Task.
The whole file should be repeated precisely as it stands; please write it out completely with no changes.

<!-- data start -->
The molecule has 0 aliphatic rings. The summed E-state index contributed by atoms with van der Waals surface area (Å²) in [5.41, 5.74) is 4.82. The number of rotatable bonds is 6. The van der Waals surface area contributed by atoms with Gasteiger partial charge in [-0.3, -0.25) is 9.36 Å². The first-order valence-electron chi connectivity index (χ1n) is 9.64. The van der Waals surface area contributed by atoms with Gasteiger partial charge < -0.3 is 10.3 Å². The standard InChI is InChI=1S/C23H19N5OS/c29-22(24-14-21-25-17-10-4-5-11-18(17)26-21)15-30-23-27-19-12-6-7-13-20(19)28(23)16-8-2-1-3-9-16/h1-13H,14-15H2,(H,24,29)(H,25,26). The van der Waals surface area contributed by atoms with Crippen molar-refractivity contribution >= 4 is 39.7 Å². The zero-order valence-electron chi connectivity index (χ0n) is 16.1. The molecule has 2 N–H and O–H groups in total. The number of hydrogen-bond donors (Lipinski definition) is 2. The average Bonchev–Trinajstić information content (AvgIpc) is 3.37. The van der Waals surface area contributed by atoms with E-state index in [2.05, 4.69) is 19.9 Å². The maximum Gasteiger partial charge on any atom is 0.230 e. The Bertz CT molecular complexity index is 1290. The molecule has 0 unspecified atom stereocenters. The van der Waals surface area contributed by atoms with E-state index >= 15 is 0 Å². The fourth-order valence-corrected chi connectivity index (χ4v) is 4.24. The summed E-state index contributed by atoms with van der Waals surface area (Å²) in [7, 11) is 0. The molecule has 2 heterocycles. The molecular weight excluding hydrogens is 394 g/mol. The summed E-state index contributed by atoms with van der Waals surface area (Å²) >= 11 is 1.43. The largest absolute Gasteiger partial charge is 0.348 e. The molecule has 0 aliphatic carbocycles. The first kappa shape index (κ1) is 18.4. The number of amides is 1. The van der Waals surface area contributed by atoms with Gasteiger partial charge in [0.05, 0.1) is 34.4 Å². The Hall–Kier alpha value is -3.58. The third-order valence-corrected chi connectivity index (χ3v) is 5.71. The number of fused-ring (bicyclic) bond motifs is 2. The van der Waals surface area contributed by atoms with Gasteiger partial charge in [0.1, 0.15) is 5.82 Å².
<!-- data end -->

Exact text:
The molecule has 0 aliphatic rings. The summed E-state index contributed by atoms with van der Waals surface area (Å²) in [5.41, 5.74) is 4.82. The number of rotatable bonds is 6. The van der Waals surface area contributed by atoms with Gasteiger partial charge in [-0.3, -0.25) is 9.36 Å². The first-order valence-electron chi connectivity index (χ1n) is 9.64. The van der Waals surface area contributed by atoms with Gasteiger partial charge < -0.3 is 10.3 Å². The standard InChI is InChI=1S/C23H19N5OS/c29-22(24-14-21-25-17-10-4-5-11-18(17)26-21)15-30-23-27-19-12-6-7-13-20(19)28(23)16-8-2-1-3-9-16/h1-13H,14-15H2,(H,24,29)(H,25,26). The van der Waals surface area contributed by atoms with Crippen molar-refractivity contribution >= 4 is 39.7 Å². The zero-order valence-electron chi connectivity index (χ0n) is 16.1. The molecule has 2 N–H and O–H groups in total. The number of hydrogen-bond donors (Lipinski definition) is 2. The average Bonchev–Trinajstić information content (AvgIpc) is 3.37. The van der Waals surface area contributed by atoms with E-state index in [2.05, 4.69) is 19.9 Å². The maximum Gasteiger partial charge on any atom is 0.230 e. The Bertz CT molecular complexity index is 1290. The molecule has 0 unspecified atom stereocenters. The van der Waals surface area contributed by atoms with E-state index >= 15 is 0 Å². The fourth-order valence-corrected chi connectivity index (χ4v) is 4.24. The summed E-state index contributed by atoms with van der Waals surface area (Å²) in [7, 11) is 0. The molecule has 2 heterocycles. The molecular weight excluding hydrogens is 394 g/mol. The summed E-state index contributed by atoms with van der Waals surface area (Å²) >= 11 is 1.43. The largest absolute Gasteiger partial charge is 0.348 e. The molecule has 0 aliphatic carbocycles. The first kappa shape index (κ1) is 18.4. The number of amides is 1. The van der Waals surface area contributed by atoms with Gasteiger partial charge in [0.05, 0.1) is 34.4 Å². The Hall–Kier alpha value is -3.58. The third-order valence-corrected chi connectivity index (χ3v) is 5.71. The number of fused-ring (bicyclic) bond motifs is 2. The van der Waals surface area contributed by atoms with Gasteiger partial charge in [0.1, 0.15) is 5.82 Å².